Most companies expect you to know how to dress business casual, so they don't spell it out in their employee guidelines. If you're in doubt about the differences between formal business and business casual or business casual and grunge, it's time to take a quick lesson.
- Dressing business casual doesn't mean a faded pair of jeans and a logo T-shirt. You'll want to be somewhere in between what you'd wear to a college frat party and a funeral.
- Business casual trousers should be a wrinkle-free pair of khaki, navy or other solid color woven fabric. Casual business attire should always be crisp and pressed, with no holes, so leave your yard work outfit at home.
- When you dress business casual, it's a good idea to tuck in your shirt. This may be a golf shirt with a collar or a cotton/cotton blend woven shirt. You don't want frayed collars or a shirttail that hangs over your pants. In other words, you need to look like a grownup.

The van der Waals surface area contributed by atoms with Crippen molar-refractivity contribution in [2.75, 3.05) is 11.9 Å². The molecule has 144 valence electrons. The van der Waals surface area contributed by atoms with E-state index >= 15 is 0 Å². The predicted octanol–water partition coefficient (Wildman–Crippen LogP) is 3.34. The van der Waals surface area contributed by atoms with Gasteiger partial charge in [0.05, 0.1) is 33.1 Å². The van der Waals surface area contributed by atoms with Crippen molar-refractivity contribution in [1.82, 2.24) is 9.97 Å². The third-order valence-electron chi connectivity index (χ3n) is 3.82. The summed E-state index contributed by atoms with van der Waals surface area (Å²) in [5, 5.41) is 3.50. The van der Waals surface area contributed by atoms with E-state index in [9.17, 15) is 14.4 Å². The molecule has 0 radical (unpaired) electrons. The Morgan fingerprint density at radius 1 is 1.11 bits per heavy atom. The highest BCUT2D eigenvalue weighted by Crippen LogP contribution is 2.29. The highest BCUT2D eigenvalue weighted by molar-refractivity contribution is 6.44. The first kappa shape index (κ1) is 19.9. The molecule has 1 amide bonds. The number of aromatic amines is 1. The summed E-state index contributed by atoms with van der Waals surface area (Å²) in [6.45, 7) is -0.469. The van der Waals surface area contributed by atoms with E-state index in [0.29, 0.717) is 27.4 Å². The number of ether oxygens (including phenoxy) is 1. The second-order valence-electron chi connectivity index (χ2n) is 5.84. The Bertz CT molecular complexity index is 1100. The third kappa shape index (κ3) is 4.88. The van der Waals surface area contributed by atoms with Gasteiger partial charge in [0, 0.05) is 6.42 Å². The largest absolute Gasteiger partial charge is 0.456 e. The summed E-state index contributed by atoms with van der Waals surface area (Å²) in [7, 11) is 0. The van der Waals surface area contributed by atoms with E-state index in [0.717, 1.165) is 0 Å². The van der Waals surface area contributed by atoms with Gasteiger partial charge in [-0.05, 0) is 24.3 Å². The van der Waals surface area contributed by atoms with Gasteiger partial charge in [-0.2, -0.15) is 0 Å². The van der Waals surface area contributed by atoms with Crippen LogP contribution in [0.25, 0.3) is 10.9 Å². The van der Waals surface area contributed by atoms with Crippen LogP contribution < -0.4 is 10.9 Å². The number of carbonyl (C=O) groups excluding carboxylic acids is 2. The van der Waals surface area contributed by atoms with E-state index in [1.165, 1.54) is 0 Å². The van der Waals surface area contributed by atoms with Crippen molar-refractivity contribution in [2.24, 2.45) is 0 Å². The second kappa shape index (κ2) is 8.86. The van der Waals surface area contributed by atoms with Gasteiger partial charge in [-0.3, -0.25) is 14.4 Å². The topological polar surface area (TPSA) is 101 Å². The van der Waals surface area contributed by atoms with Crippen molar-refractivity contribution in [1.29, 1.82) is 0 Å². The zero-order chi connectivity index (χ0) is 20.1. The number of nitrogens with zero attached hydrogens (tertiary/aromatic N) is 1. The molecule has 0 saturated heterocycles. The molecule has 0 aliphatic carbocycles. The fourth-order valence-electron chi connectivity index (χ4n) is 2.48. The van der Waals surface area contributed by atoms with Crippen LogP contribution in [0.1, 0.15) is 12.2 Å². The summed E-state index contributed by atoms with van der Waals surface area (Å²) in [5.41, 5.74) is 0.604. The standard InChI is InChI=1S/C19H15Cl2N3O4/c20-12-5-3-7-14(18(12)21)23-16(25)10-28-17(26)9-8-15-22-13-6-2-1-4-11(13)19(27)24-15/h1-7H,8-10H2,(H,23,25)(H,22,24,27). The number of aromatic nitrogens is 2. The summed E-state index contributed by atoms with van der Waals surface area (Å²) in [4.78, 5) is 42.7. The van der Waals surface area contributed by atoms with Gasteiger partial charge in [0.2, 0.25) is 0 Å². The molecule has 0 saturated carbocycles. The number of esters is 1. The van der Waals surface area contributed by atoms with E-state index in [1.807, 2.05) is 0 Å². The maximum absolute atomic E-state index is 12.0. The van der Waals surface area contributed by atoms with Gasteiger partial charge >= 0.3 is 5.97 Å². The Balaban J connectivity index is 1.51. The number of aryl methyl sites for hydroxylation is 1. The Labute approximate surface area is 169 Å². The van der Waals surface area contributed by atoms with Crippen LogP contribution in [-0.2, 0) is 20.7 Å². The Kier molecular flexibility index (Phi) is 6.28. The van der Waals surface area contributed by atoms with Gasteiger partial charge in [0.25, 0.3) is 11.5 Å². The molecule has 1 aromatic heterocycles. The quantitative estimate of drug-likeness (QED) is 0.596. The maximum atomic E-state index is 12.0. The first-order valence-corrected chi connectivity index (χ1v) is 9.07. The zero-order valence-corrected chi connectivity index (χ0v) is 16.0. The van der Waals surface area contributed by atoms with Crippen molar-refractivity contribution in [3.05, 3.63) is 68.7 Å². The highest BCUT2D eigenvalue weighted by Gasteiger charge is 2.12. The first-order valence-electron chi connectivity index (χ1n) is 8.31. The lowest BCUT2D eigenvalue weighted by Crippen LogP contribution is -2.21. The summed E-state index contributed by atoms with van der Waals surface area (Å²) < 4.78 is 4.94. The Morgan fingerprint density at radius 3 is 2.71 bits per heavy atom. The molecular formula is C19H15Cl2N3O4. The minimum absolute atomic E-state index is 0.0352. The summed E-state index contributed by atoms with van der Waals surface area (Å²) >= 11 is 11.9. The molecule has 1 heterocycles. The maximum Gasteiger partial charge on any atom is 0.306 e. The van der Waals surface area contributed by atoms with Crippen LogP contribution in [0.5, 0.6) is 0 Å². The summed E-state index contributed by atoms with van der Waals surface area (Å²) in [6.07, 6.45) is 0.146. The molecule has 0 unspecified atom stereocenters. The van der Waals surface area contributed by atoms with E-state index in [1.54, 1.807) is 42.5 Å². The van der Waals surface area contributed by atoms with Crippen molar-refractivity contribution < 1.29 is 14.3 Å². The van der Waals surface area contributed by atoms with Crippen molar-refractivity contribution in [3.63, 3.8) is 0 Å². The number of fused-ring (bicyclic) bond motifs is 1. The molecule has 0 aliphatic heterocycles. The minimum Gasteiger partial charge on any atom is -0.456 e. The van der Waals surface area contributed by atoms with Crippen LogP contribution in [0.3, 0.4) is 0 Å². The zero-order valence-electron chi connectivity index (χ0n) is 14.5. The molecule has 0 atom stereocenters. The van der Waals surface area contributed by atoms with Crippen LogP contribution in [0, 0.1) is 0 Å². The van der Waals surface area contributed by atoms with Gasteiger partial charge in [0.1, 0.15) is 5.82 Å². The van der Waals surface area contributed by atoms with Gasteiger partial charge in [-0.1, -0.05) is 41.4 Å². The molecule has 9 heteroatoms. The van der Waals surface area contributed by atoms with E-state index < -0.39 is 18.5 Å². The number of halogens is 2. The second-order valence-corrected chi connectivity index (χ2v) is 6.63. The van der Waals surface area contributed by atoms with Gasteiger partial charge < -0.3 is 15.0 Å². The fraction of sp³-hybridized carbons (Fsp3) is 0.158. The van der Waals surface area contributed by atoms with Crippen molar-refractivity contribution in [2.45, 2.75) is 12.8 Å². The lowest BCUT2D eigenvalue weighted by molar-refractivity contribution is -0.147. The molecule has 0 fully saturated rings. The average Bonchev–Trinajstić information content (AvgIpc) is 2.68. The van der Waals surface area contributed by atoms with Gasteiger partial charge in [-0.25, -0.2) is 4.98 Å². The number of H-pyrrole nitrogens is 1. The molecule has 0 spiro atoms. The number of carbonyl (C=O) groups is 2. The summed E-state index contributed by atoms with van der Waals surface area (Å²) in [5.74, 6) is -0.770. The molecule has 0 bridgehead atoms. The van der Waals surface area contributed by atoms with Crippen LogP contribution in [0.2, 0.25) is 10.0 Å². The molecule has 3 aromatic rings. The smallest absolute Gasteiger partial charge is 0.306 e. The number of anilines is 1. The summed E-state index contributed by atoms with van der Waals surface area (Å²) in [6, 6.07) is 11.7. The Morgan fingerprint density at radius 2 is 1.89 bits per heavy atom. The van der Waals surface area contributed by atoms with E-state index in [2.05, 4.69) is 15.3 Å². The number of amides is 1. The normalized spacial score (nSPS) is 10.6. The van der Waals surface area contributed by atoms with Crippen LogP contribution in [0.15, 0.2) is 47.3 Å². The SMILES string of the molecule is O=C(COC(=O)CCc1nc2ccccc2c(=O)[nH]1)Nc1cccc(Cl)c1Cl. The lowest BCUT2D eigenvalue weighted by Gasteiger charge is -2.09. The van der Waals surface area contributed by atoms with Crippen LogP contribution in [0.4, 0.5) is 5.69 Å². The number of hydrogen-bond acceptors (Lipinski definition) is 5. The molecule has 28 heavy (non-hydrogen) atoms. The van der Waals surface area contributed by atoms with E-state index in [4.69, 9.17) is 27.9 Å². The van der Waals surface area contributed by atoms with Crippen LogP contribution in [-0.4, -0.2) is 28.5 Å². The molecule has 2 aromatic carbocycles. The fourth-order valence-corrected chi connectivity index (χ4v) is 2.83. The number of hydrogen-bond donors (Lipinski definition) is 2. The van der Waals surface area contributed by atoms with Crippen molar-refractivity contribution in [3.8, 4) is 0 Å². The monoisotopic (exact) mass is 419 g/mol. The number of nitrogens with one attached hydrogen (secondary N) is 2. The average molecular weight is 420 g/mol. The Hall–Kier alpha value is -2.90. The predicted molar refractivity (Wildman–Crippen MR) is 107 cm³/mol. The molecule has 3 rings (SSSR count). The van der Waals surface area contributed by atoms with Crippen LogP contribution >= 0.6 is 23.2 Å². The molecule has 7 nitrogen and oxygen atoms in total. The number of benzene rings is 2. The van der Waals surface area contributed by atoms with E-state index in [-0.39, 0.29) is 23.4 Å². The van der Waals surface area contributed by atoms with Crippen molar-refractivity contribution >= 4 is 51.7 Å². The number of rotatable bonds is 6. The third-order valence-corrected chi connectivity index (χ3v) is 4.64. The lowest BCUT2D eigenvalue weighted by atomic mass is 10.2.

- Leather works for your shoes and belt. It's a good idea to match the colors of leather in your shoes and belt. The hardware on the belt should be in the same tone as your watch. For example, if you have a silver watchband, you'll want a silver buckle on your belt. And please, if you are an aspiring rodeo rider, leave the cowboy buckle at home. That is until you find out if your boss shares the same passion.
- Your socks should match your trousers or be darker. Avoid wearing white socks with navy pants and black shoes. Save them for the gym.
If you still have doubts about how to dress business casual, ask your human resources department if they have guidelines. Chances are, even if they don't, someone there will take you by the hand and give you some pointers.